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Friar Ambrose and the Wrath of God

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The pious Friar Ambrose leaned out the window of his modest cell, when something from above smashed him over the head, vigorously shaking his holy brains.

“Damn you!” he exclaimed angrily, forgetting about his piety. He immediately shook off this sin and realizing the magnitude of the transgression he had just committed, he withdrew his bald, shiny head back into the tiny cell, rubbing it hard with his palm. He forced himself to refrain from uttering the rest of the furious comment, that Satan himself had placed right there, to tickle the tip of his tongue.


A thin, innocent, weak voice echoed from above:

“Goodness gracious, did something happen to you, Friar Ambrose?”

Ambrose shook off the earth from behind his ears and from the crown of hair growing around the bald patch on his head. He grunted something between his teeth, just for himself, leaned against the sill, on which the curse of God had just struck him, and stuck his head out.

But before engaging in a sharp corrective dialogue with the aggressor, he murmured to himself, attempting to calm his mind, “Do you intend to make me get used to the taste of the earth so soon, My Lord? In this case, may my sins be forgiven!”

And then he shouted:

“What are you doing up there, so that you hit me in the head so hard!?”


From the window above, the face of Sister Candida, from the St. Perpetua Convent, expressed the desolate consternation of a dizzy lamb — as if she had had a brain block. Sister Candida was on a visit to their convent, together with her pious abbess.

“Oh, it was you, sister? God bless you … ” he said with feigned astonishment, intentionally changing the pitch of his voice.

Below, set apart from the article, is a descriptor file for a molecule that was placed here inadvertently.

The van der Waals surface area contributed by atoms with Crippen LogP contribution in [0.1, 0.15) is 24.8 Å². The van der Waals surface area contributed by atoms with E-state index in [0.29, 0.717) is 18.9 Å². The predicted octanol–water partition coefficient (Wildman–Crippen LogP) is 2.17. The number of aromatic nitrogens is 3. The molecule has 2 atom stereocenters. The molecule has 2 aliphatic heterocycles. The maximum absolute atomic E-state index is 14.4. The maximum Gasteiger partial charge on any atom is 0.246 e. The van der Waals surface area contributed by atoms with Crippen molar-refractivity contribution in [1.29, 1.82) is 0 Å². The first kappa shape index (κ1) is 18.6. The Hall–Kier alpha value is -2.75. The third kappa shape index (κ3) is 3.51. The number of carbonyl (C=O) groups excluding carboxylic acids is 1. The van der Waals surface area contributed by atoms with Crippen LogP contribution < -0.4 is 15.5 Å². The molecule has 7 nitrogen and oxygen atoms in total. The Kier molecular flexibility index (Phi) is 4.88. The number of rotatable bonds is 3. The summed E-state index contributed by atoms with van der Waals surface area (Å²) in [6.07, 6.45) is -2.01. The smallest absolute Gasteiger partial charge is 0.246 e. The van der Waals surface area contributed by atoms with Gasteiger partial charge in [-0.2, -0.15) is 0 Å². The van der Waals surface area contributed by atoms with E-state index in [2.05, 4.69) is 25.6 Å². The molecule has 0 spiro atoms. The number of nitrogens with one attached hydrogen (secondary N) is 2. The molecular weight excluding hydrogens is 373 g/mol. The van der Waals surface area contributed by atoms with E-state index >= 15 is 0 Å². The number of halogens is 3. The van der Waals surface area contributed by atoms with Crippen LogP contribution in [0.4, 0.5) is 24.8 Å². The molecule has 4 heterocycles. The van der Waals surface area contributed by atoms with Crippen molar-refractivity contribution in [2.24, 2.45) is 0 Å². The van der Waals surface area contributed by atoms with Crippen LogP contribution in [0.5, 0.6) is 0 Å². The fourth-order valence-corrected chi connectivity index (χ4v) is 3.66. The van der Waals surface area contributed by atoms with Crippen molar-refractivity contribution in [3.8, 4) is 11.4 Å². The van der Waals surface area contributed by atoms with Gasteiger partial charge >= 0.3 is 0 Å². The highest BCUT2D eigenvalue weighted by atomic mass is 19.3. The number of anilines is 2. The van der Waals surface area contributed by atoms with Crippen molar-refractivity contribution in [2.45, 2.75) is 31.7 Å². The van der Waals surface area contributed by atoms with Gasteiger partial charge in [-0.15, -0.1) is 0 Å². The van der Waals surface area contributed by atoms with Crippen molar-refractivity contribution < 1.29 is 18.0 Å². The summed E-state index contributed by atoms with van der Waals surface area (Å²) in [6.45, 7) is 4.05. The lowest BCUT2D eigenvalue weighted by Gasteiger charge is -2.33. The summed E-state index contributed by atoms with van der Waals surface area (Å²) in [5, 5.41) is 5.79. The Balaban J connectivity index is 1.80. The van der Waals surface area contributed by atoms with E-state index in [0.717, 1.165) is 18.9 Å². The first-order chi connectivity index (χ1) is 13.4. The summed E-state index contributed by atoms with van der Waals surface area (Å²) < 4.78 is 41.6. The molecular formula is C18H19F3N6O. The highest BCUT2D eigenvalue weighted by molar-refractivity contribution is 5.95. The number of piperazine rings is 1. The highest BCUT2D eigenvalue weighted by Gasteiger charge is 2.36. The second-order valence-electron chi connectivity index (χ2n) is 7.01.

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But he immediately uttered in a fierce voice: “Damn you, crazy witch, you never look at what you are doing! Yesterday you washed the floors early in the morning, full of godly zeal, and made them so slippery that one could hardly keep his right posture before God. And I, being still lethargic from sleep, did not notice the terrible danger. All I can remember is falling over and kissing the ground so that I almost broke a brand new bottle of wine I had just opened. And I had kept that bottle in my cell in secrecy for so many long days, piously waiting to finally taste it. Not to mention my poor bones, … how they felt … And now, you attempt to break my head, too? … What is your mischievous plan ?! Do you really want to see me dead ?! We need no women here, in our convent, they will finish us all off! ” he concluded in anger.


Yet, after a short while, feeling that he was supposed to provide an answer to the pious woman, who was still leaning out the window above, to better see him, he resumed softly, in a calm voice, inclining his head with sympathy.

“But what are you doing there, sister? ”

“Well, I was working, Friar Ambrose, like all women, doing this, doing that …”

“Of course, what else …” he answered, between his teeth.

“Look, I was dusting this window sill, when I noticed the flowerpot fall over. It’s such luck that I managed to catch it in time because otherwise, you wouldn’t have just felt a few lumps of earth on your holy head … I am so sorry, did I hurt you badly, Friar Ambrose? ”

“Don’t worry, sister, my guardian angel has protected me again this time. I think my head is still in one piece… For the Lord will not abandon His people!“ he quoted wisely, making the sign of the cross, in the worship of the wonder that had just happened — the wonder that he was still alive.

“Yes, yes, praised be His Holy Name !”

“Glorified, glorified!” he answered quickly in a loud voice, while thinking to himself: “Such luck you didn’t drop the flower pot as well, otherwise I would have kicked the bucket, crazy woman! ”

He withdrew his thinking organ — the one that had just been so recklessly injured — back into his cell and muttered something, picking up the abbot’s red geraniums, which were scattered all over the floor, from the impact, and threw them out through the window. Earth was scattered all over the old carpet, too.


“I can’t wait to see what the abbot will do to you when he sees what you have done to his flowers. He cares more about these flowers than he does even for the big barrel of wine in the cellar! He’s the son of a gardener, what else can I expect of him! I bet he will make you and that fat abbess of yours recite prayers till dawn … ” Ambrose said to himself with a sadistic grin. With this image in mind, he felt avenged for the things he had suffered, due to the nun’s domestic zeal and her devotion to the work of the Lord.

And with piety, immersed in these vengeful thoughts, he realized that it was God who had sent him this sign. He started walking in large circles inside his cell, looking at the floor, which was carrying the traces of the footsteps of the innumerable monks, who formerly lived there, and their many years of repentance.

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